FORMER Scotland and Lions legend Tom Smith has revealed that he has advanced cancer which started in his colon and has now advanced to his liver and brain. He is undergoing intensive rounds of chemotherapy, aimed at halting the tumour’s growth, and radiotherapy to treat the lesions in his brain.
The 48-year-old, who was capped 61 times for Scotland including the 1999 Five Nations winnings side and was a key member of the legendary Lions pack which defeated South Africa in 1997 as well as on the less successful 2001 tour to Australia, was diagnosed in August this year.
“I played rugby for 15 years professionally. Aches and pains are part of the deal as you get older. I think I wrote it off until it got to the point that I needed to do something,” explained Smith, who now lives in the south of France with his wife Zoe and three children Angus (18), Amelie (17) and Teddy (9), in an interview with the BBC. “I try to get on with things and that’s probably my downfall.”
“Life has changed very quickly,” he added. “I want to do the right thing for my family; this all leaves you a bit exposed. I’m lucky enough to have a good group of friends and a strong community helping and supporting.”
“The uncertainty is something which provokes fear. I’d like to bring as much certainty as I can to the future of my family. That will help me.
“It’s quite daunting because some of the treatment is very unpleasant. But I’ve faced some tough opponents, and the least you can do is fight. So let’s fight.”
A fundraising dinner is planned in London, in March 2020, to which his team-mates from the 1997 Lions and 1999 Scotland squad have committed their time, although it is not clear at this stage whether Smith himself will make it.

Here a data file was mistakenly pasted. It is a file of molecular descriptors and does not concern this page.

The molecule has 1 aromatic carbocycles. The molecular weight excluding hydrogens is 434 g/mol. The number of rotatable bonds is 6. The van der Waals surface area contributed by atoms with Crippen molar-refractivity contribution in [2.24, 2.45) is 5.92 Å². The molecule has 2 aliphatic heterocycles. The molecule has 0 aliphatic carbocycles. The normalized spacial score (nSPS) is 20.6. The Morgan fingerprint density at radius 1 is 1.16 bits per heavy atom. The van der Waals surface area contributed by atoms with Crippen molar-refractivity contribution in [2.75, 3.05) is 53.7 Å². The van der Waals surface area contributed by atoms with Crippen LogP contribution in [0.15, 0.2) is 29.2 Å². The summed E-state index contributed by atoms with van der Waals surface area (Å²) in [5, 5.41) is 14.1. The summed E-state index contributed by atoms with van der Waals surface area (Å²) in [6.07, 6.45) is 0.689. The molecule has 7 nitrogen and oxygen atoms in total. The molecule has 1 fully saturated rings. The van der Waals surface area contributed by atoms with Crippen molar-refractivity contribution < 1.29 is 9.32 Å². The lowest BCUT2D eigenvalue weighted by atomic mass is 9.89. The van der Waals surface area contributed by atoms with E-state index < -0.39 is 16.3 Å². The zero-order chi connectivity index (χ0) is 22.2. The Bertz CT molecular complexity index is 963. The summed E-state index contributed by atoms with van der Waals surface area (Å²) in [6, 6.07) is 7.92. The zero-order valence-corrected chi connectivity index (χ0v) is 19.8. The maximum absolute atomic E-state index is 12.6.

In addition, a fundraising page has been set up to raise money for charities focusing on bowel cancer and supporting families in financial hardship as the result of cancer.
Current national team head coach Gregor Townsend, who was a team-mate of Smith’s at club level in France with Brive, for Scotland and on that 1997 Lions tour, paid tribute to Smith.
“Tom’s achievement of starting six Lions Tests in a row between that tour of South Africa and then the 2001 tour of Australia is a testament of how highly he was regarded as a player,” he said
“Fearsomely strong and competitive, he went about his business undemonstratively, but also had an outrageous skillset.
“I remember the tight-head prop at Brive giving him a dressing down after one game when he got on the ball quickly after a scrum and broke through the defence. He was reminded that the prop’s role in France is to keep pushing in the scrum and not to worry about making ball carries. Of course, Tom ignored his advice and forged his own path, as he has always done.
“He has shown a similar determination that – as someone who suffered from epilepsy – having such a condition did not mean it was a barrier to playing sport.
“The inspiration he has provided as an ambassador for epilepsy charities, in Scotland and Hong Kong, just underlines how Tom has continued to put others before himself.
“For me, Tom is the outstanding Scotland player of the professional era and I’m sure rugby supporters throughout Scotland and the world will rally behind him and his family in these tough times.”